Joost Bakker gives the fashion industry his green thumbs up with outdoor lifestyle brand, Kathmandu.
May 10th, 2022
Pioneering eco-warrior, Joost Bakker was back in the heart of Melbourne’s CBD in April, to give the fashion industry his green thumbs up alongside outdoor lifestyle brand, Kathmandu.
In Federation Square, passersby were greeted with the unusual sight of clothes piled high and framed within a square-shaped steel tunnel.
A closer look revealed Bakker’s pioneering installation: a three-metre by nine-metre tunnel which contained more than 3,000 kilograms of recycled fashion, sourced from Upparel, a leader in textile upcycling.
The idea was to give visual representation to the staggering amount of fashion discarded by Australian’s every five minutes.
Bakker says one of the first comments someone made was that “it’s beautiful”, which affirmed his vision for people to walk away informed and inspired.
“My work is always about making people see beauty in waste. We need to transition to a society that’s zero waste, one that mimics nature. I really hope this has brought awareness to the sheer volume of textile waste we generate, but for me more importantly that there are solutions,” he says.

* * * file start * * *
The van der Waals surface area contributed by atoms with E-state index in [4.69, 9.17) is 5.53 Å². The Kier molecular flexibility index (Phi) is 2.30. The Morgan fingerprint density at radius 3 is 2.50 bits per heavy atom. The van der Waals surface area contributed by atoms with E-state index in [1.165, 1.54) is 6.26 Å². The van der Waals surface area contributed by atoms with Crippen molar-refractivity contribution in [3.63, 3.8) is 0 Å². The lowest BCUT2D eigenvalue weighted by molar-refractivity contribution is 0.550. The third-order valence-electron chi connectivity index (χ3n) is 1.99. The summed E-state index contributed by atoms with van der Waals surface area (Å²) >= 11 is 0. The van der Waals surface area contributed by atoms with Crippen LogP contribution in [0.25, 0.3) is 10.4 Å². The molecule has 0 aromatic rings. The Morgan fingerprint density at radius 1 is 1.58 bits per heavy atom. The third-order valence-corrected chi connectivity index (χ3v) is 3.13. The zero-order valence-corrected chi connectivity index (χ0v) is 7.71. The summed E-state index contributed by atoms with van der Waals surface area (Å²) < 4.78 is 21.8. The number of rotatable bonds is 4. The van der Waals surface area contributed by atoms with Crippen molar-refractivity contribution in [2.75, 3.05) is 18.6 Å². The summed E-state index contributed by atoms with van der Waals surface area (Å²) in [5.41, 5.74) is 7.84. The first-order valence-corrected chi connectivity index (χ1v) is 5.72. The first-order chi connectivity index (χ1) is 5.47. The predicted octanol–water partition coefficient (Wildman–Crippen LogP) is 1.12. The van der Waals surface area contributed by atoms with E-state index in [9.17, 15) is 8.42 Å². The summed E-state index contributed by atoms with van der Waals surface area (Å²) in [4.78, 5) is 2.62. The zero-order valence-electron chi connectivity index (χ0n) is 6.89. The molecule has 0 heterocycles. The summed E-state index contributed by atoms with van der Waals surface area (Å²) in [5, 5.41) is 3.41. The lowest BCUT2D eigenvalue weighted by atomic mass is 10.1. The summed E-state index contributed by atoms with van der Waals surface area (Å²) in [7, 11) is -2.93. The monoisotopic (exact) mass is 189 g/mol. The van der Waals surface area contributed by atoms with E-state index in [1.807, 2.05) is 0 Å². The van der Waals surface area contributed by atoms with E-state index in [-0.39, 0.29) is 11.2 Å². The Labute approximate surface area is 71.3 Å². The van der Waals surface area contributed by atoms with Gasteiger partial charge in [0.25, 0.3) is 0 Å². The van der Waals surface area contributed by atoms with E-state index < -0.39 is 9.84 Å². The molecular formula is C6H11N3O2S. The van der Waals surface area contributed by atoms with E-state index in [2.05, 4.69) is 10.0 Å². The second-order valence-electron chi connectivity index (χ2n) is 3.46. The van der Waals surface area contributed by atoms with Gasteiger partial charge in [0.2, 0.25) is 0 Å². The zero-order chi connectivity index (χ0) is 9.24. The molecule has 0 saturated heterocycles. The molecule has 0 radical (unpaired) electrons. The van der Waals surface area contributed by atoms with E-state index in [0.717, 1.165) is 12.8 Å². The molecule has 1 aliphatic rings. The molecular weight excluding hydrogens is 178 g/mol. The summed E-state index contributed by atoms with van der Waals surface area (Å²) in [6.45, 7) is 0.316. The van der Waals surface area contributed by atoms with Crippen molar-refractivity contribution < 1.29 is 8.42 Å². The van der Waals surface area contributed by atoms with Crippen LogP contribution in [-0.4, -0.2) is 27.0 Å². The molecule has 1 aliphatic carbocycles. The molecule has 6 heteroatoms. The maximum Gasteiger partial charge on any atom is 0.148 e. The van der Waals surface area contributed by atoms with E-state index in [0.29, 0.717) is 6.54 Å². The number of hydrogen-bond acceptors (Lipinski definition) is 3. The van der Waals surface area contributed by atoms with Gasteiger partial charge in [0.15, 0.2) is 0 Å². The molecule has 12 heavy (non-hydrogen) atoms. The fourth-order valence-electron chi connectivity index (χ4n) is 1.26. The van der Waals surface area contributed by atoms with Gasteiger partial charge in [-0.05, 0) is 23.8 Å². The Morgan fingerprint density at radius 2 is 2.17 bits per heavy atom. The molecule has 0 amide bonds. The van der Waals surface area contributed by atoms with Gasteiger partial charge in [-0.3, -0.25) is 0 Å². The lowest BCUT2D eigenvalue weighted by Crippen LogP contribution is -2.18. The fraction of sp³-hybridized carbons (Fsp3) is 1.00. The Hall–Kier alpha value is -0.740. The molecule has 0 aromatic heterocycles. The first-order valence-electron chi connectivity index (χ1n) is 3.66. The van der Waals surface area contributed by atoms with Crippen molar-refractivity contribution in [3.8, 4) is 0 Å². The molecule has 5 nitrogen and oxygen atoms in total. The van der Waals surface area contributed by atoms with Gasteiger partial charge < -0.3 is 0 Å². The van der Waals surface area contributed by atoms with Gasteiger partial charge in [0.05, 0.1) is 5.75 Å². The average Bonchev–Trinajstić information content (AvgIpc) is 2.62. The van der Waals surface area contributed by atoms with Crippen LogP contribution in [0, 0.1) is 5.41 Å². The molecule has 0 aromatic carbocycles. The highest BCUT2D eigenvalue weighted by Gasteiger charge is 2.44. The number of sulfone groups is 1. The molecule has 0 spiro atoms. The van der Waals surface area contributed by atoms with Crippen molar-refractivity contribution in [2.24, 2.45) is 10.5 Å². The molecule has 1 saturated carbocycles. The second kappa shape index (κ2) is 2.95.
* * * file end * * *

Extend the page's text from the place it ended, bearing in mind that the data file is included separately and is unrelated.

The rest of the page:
The tunnel was created using a modified steel skeleton recycled from Bakker’s previous installations – which can be dismantled and reused for future projects as a circular material. Covering the steel skeleton was a skin made from off-cuts of agricultural plastics, which will be used at the end of the installation as a greenhouse cover.
The project was kept as local as possible, with all work and materials used in the making of the installation completed and sourced within metropolitan Melbourne.
“Best of all, the installation skin can now be completely recycled at the end of its life by polymer processors in Melbourne, then made back into the same material for another life,” Bakker says.
Bakker’s innovations in building materials and pioneering ideas have seen him embark on many ambitious projects underscored with the same fundamental notion – zero-waste systems inspired by nature.
You may already be familiar with his installation nearby in Birrarung Marr – Future Food Systems – the sustaining zero-waste house that reimagines the home as an ecosystem.
In this fresh collaboration with a global clothing brand, he recognises the strong opportunity to make radical change by changing how we live, with fashion consumption a huge part of that.
“I’m passionate about bringing awareness to fashion waste. It was Kathmandu that approached me and it’s exciting to see a brand like Kathmandu take this so seriously.”
As for future change, he says it’s possible with Australia’s decision at a federal level to ban the export of waste radically transforming the way we handle things like textile waste here.
“We can design waste out completely but that’s only through design. It’s the only way this can be solved and it will be.”
Finally, he says that it’s an exciting time to see all aspects of waste being tackled. “You don’t need a grand idea to change the world.”
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